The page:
My Father's Paradise: A Son's Search for His Jewish Past in Kurdish Iraq

Yona Sabar, a professor at UCLA, is an eminent scholar of Neo-Aramaic, the heroic rescuer of a language near extinction, and the sort of mensch who prompts rapturous reviews and fierce admiration from his students. But to his son Ariel, growing up among the privileged offspring of Los Angeles's moneyed set, Yona -- a Kurdish Jew born in Zakho, Iraq, who emigrated to Israel and, ultimately, the United States -- was a source of shame and an object of ridicule, an immigrant with funny hair, a funny accent, and funny habits. In a flashy world of fast cars, rock 'n' roll, and Hollywood glitz, Yona drove a dented Chevette, cut his own hair, wore ugly discount clothing, and further mortified his son by, say, bringing his own travel shampoo bottle of Manischewitz Cream White Concord into restaurants because paying $3 for a glass of wine off the menu was "out of the question."

"Ours was a clash of civilizations, writ small," Ariel Sabar writes in the delicately calibrated, determinedly reported and unflinchingly candid My Father's Paradise: A Son's Search for His Jewish Past in Kurdish Iraq. "He was ancient Kurdistan. I was 1980s L.A. He grew up in a dusty town in northern Iraq, in a crowded mud-brick shack without electricity or plumbing. I grew up in a white stucco ranch house in West Los Angeles, on a leafy street made safe by private police cruisers marked BEL-AIR PATROL."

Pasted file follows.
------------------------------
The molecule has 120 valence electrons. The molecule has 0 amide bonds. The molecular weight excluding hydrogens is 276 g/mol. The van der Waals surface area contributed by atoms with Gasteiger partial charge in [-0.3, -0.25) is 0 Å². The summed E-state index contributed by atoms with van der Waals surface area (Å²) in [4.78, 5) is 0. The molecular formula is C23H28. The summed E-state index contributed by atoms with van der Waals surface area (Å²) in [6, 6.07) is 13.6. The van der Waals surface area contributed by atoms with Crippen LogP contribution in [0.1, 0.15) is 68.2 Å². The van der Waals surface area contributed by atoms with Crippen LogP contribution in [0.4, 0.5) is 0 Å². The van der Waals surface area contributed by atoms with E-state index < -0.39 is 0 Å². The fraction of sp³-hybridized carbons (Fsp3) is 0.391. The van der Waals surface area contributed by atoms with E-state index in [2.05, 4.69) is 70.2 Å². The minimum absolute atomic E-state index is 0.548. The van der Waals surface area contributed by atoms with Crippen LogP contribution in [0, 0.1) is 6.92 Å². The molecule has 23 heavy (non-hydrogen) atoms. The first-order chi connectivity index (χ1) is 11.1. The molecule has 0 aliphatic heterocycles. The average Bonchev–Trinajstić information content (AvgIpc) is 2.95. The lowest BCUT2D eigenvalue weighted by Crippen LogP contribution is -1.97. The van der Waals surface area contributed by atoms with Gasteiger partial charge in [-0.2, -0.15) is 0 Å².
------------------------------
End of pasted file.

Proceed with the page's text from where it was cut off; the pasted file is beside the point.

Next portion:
Yet when Sabar's own son, Seth, was born, in 2002, and focused on him a look that seemed to ask, "Who are you?" Sabar, who is currently covering the U.S. presidential campaigns for the Christian Science Monitor, did what any journalist would do: He picked up his reporter's notebook and started asking questions.

Speaking with his father's relatives and friends, listening to his father's stories with an attention that was genuinely avid and completely new, digging deep and reading up, Sabar reconstructs his father's roots and traces his life. In doing so, Sabar begins to understand not only where he comes from but who he is and who he hopes to be. He also finds that he and his father have more in common than he ever imagined. And opens his readers' eyes to a culture that they may never have known existed.

"His people, the Jews of Kurdistan, were the world's oldest Jewish diaspora," Sabar writes of his father's family. "Earthy, hardworking, and deeply superstitious, they had lived in isolated mountain villages alongside Muslim Kurds for nearly 2,700 years but never abandoned their ancient tongue: Aramaic. Aramaic had been the lingua franca, or common language, of the Near East for two thousand years. Jesus spoke it. Parts of the Bible were inked in it. Three Mesopotamian empires used it as their official language. But by the time of my father's birth, in 1938, it was all but dead. After Islamic armies conquered the region in the seventh century, Middle Eastern Jews switched to the Arabic of their Muslim neighbors. Aramaic clung to life in just one place: on the lips of Jews, and some Christians, in Kurdistan."